… presents agonizing problems for universities. How do you mark it communally without risking contagion? What if the student’s family has begged you to preserve its privacy? Students may want to discuss whether it points to larger problems with campus mental health care, or with quality of life at the school altogether.

Like other large urban universities, New York University has had more than its share of student suicides, including suicide contagions. It has had to retrofit its library to keep students from jumping off its high atrium.

This year, there have been two suicides in the med school, and, at the beginning of this month, an NYU freshman threw himself in front of a subway train. In the med school cases, the school announced each death, expressed sympathy, and reminded students of available counseling. It has very carefully not gone beyond this, even when prompted:

[Journalists asked NYU] if the school was concerned over a trend of suicide among medical professionals and if any larger efforts are being made by the university to prevent future instances, but the Medical school’s response didn’t tackle those questions.

“Because of the sensitive nature of this issue, we will not be commenting further,” the spokesperson said.

The school has been even more subdued about the 18-year-old male freshman who killed himself this month. Asked why, a spokesman said:

“If we believe that refraining from sending a broad communication can reduce the chances of a contagion effect, we are more than willing to absorb any resulting criticism.”

The spokesman cited “the university’s own research and personal experiences with suicide along with consultations with national experts.” Rather than make a large public announcement, the school has acted locally, contacting “anyone the university deems … in close proximity to the student: family, friends, professors, floormates and sometimes even the student’s entire school or degree program.”

*************

The real problem, if you ask me, is that suicide seems to all of us one of the most eloquent things we do. We attach all sorts of broad existential significance to the act, even if most actual suicides are, in the words of A. Alvarez, “a terrible but utterly natural reaction to the strained, narrow, unnatural necessities we sometimes create for ourselves.”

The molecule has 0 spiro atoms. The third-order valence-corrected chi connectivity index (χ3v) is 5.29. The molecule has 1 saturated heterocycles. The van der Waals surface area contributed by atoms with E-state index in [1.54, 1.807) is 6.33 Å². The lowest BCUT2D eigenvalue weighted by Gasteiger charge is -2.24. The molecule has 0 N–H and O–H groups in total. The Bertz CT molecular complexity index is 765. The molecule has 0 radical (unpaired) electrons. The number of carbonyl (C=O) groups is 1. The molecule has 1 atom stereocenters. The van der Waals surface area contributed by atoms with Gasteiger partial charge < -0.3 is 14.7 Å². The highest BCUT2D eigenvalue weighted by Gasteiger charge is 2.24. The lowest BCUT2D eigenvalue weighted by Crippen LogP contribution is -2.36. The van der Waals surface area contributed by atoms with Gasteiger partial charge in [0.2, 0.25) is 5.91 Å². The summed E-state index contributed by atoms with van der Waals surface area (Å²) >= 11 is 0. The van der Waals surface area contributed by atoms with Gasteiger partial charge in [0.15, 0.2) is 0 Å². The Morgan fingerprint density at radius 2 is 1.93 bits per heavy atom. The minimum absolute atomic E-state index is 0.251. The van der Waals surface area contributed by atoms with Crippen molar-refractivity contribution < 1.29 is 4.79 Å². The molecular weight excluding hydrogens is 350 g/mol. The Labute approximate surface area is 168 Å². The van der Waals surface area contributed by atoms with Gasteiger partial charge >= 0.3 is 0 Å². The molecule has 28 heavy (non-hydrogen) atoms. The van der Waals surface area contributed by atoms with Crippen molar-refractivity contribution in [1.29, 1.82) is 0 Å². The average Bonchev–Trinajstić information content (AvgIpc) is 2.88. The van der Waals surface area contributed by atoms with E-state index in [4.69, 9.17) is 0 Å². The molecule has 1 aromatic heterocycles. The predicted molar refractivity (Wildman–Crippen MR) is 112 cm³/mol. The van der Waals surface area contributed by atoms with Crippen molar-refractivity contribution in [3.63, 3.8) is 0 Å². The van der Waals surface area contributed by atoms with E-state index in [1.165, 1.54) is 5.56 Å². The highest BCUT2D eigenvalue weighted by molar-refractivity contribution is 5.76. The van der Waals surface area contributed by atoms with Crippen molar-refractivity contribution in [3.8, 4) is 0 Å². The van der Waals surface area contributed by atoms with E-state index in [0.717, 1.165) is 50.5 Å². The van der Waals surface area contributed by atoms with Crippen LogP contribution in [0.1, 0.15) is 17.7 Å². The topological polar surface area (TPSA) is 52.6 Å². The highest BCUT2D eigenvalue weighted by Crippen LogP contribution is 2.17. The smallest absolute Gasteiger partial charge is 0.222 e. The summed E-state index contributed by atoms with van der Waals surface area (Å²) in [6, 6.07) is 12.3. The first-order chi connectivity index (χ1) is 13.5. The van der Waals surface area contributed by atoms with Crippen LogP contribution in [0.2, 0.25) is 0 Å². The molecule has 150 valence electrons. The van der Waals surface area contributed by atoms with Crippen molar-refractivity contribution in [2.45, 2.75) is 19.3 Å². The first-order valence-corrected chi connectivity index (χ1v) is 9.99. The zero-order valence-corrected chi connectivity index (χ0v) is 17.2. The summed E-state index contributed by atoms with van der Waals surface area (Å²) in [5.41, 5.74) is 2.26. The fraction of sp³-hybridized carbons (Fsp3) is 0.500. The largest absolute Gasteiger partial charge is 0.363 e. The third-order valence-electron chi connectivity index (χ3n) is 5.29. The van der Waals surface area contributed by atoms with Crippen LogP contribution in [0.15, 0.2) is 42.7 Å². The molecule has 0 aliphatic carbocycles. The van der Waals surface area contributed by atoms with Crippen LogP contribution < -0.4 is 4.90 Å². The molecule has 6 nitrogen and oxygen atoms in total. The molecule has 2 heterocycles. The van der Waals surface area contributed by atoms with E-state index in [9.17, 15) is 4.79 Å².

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4 Responses to “Student suicide…”

  1. dmf Says:

    not all of the potentially overwhelming factors that might lead to suicide are self created and not sure what extra work “unnatural” might be doing here are we somehow alien or is this just moralizing?
    Med schools are still not open to deep reforms:
    https://www.cbc.ca/radio/thecurrent/medical-residents-vulnerable-to-depression-and-burnout-survey-suggests-1.4856817

  2. Margaret Soltan Says:

    dmf: I don’t think Alvarez is denying the role outside influences play, but he IS in his book finally arguing that suicide (he describes his own quite serious but unsuccessful suicide effort when a young man) is in most cases deeply personal, contingent to one particular life, and difficult to generalize from. By “unnatural” I think he means to evoke the weirdness of our capacity to generate motives/beliefs/actions profoundly at odds with our own well-being, our own natural (animal) inclination to survive.

  3. dmf Says:

    yes very good and part of why contemporary psychiatry is so ill-suited to deal with much of it.

  4. dmf Says:

    ps while outside factors can contribute I was thinking more of the bodily suffering we generally associate with assisted suicide but which is really most often done by the person suffering without any medical help, especially in the realm of “psychiatric” diseases which somehow still aren’t taken seriously as physical illnesses, just part of why we need to end that specialty and get those folks in to see neurologists, rheumatologists or the like.

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